Please excuse the rude title of this post – it is crafted after a number of recent blog postings on the shortcomings of Wikipedia. I for myself have been a very late adaptor of wikipedia and had never expected much from this resource – whenever I am using it now, I am pleasantly surprised how useful it is, even for most scientific topics. Obviously, you cannot believe everything you find in Wikipedia, and I am quite concerned about the growing number of young students, who apparently learn biochemistry from Wikipedia rather than from textbooks – this is certainly not the way to go. However, for a quick look-up of the formula of orlistat (tetrahydrolipstatin, “alli“) and stuff like that, Wikipedia is much more convenient than any other resource I know of. And, as has been said before, nothing beats Wikipedia if you want to know the difference between a ‘mad scientist’ and an ‘evil genius’.
Now, let me focus on a very different kind of resource: Gene Ontology (GO). Like Wikipedia, GO is free and has the potential to be extremely useful (but for a very restricted audience). Unlike Wikipedia, it has been created and is maintained by a number of domain experts (who are paid for doing it). Nowadays, I use both GO and Wikipedia frequently, and fully appreciate the amount of work required for their creation. However, if I had to single out one resource that can drive me up the wall, this would certainly be GO, not Wikipedia.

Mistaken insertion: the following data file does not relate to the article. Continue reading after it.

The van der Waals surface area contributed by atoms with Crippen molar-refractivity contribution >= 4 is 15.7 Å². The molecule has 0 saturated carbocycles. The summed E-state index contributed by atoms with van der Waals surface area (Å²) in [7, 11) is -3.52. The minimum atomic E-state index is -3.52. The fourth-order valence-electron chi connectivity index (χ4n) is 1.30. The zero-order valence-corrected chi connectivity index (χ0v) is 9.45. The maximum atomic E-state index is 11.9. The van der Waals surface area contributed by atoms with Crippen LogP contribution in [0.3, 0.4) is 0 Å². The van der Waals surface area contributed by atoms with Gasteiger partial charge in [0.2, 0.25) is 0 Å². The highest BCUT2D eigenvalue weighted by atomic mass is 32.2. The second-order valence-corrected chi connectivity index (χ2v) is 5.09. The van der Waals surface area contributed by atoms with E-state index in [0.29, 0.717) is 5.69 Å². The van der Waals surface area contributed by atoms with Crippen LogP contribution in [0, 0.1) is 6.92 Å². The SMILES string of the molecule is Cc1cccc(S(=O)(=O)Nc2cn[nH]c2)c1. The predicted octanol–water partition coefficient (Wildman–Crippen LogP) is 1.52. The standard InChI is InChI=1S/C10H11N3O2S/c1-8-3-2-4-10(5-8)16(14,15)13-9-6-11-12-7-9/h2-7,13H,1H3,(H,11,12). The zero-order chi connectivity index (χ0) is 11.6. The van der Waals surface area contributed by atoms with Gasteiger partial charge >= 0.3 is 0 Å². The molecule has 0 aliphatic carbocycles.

For those of you who are not familiar with GO, here is a brief explanation. First, let the GO folks have their say:
The Gene Ontology (GO) project is a collaborative effort to address the need for consistent descriptions of gene products in different databases. The GO collaborators are developing three structured, controlled vocabularies (ontologies) that describe gene products in terms of their associated biological processes, cellular components and molecular functions in a species-independent manner.
To put it bluntly: The GO consortium provides a number of categories, which can be used for labeling the gene products of all species. The categories have meaningful names and are connected to each other in a type of hierarchical arrangement called a DAG (for directed acyclic graph). This means that each category can have multiple subcategories and can be part of multiple super-categories. It also means that when following such a path from super-category to category to subcategory, there is no danger of running in circles, i.e. reaching a point that you have visited before.